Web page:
Sunday, May 12, 2013

Indonesia – Where Hypocrisy Rules

Looking at the endless shenanigans involving our leaders, politicians and those who are supposed to be our society’s role models, particularly in matters of power, money and sex, I’m inclined to add hypocrisy as part of our national culture, along with our other traits such as friendliness, being quick to smile and the inability to say “no” to somebody’s face.

Hypocrisy, according to the dictionary, is basically a pretense of having a virtuous character, moral or religious beliefs or principles, etc., that one does not really possess. It is a preoccupation with appearances at the expense of real substance. The inherent inability to practice what one preaches, which results in the skillful ability to manipulate words to suit the behavior.

That is why, even as this country has the largest Muslim population in the world, it also ranks as one of the highest in corruption and porn use. Frankly, one has nothing to do with the other. As a matter of fact, one of the most corrupt ministries in here is the Religious Affairs Ministry, and one of the parties most plagued by corruption is a religious party.

This concern for appearance often translates into one’s physical appearance where a woman with a head covering or a man with a goatee, ankle length trousers and a black splotch on his forehead, are seen as more devout and pious, while for a thug to be elevated to the ranks that occupy a morally higher ground, he needs only to wear a Middle Eastern garb and shout God is Great while creating havoc.

That is why I’m not too surprised about the result of the Pew survey that says 72 percent of Indonesian Muslims would favor Sharia as the country’s law. When asked any question whose answer puts one in the category of being seen as a devout Muslim or as one seemingly more concerned with earthly pleasures, the answer will likely be skewed to the former. There is after all, nothing more frightful for the ordinary Indonesian than to be accused of being lacking in faith.

Thus, whatever the sins, from greed, consumerism, corruption, licentiousness, cupidity to sexual misconduct, all are done with a shamelessness of one who has an assurance that there is an understanding deity up there who will always dispense forgiveness merely at the invoking of his name. That is why, when faced with the legal and social consequences of their iniquities, the standard response is rarely an acknowledgement of wrongdoing and the feeling of humiliation that comes with it, but with the words “I will leave it to God to deal with it.”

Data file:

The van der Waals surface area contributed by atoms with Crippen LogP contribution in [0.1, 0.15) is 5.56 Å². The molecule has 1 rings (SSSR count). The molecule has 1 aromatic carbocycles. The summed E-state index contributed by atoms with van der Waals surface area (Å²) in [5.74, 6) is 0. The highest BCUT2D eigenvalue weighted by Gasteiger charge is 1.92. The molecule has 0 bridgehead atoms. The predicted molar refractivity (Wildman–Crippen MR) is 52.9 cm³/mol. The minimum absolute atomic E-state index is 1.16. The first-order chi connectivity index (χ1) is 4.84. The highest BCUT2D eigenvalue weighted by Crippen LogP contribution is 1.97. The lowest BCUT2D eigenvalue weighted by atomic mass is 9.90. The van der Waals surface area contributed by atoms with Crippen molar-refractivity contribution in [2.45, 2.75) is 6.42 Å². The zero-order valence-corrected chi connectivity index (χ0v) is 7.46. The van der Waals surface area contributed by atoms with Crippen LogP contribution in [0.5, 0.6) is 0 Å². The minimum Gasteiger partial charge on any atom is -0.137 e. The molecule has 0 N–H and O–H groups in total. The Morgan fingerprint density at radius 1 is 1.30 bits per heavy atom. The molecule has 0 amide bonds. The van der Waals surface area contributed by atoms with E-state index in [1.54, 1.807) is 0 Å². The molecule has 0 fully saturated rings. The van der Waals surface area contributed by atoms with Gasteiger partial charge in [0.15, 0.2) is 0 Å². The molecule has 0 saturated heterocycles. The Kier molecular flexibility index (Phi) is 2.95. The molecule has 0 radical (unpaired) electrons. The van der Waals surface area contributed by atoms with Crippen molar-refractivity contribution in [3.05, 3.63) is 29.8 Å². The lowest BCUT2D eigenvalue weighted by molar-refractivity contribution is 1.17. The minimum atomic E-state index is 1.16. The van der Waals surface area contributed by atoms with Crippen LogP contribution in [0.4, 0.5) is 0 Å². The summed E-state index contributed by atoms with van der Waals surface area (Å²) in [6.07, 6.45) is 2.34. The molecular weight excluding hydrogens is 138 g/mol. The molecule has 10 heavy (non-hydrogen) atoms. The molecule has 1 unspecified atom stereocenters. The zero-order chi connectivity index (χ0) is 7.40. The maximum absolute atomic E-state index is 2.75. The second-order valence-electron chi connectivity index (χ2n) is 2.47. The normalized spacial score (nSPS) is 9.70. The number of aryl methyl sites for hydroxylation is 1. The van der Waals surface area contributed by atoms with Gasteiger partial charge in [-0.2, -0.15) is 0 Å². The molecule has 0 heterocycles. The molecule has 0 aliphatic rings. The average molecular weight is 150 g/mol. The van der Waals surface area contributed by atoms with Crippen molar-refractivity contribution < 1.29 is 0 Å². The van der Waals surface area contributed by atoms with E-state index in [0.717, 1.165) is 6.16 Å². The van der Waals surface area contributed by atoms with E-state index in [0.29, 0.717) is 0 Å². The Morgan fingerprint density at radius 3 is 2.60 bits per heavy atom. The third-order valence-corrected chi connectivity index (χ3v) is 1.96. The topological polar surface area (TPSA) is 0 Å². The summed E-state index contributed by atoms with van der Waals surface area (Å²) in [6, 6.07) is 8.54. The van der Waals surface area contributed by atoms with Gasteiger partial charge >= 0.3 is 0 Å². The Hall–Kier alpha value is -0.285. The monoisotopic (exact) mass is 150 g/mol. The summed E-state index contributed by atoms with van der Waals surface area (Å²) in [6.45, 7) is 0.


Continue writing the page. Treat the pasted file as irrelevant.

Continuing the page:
Mankind after all, proposes, while God disposes. Having power and position exposes one to all sorts of temptations, greater than those of the ordinary persons. Hence, if mistakes are made from time to time, such as accumulating a huge amount of wealth and a large number of girlfriends, it should be seen in the context of the frailty of the human spirit.

The key to not practicing what we preach is not to say otherwise. In other words, honesty is not the best policy. It is important to preach about things such as having good faith, upright behavior and doing things with good intentions, even as one’s actions have no bearings on one’s words.

Because here, saying the words are more important than actually keeping them. For instance, we say, yes, of course, we will come on time. But we never do. We come late. And we blame it on the traffic. Or we promise to do the work well and on time. But for some reason or another, they never get done.

Thus we live a life where appearances are maintained but promises are rarely kept, where prayers fill the air but ethics rarely accompany our actions, and where god is invoked, not to put love or compassion in our hearts, but only as a repository into which we cast our conscience and our moral failings.

The danger however, comes when one starts believing in one’s own lies and the firmness of the ground upon which our morality stands, giving rise to the conviction that the answer to living in peace is to get rid of those whose beliefs don’t conform with ours, such as the Ahmadiyah and the Rohingya.
Desi Anwar is a senior anchor at Metro TV.

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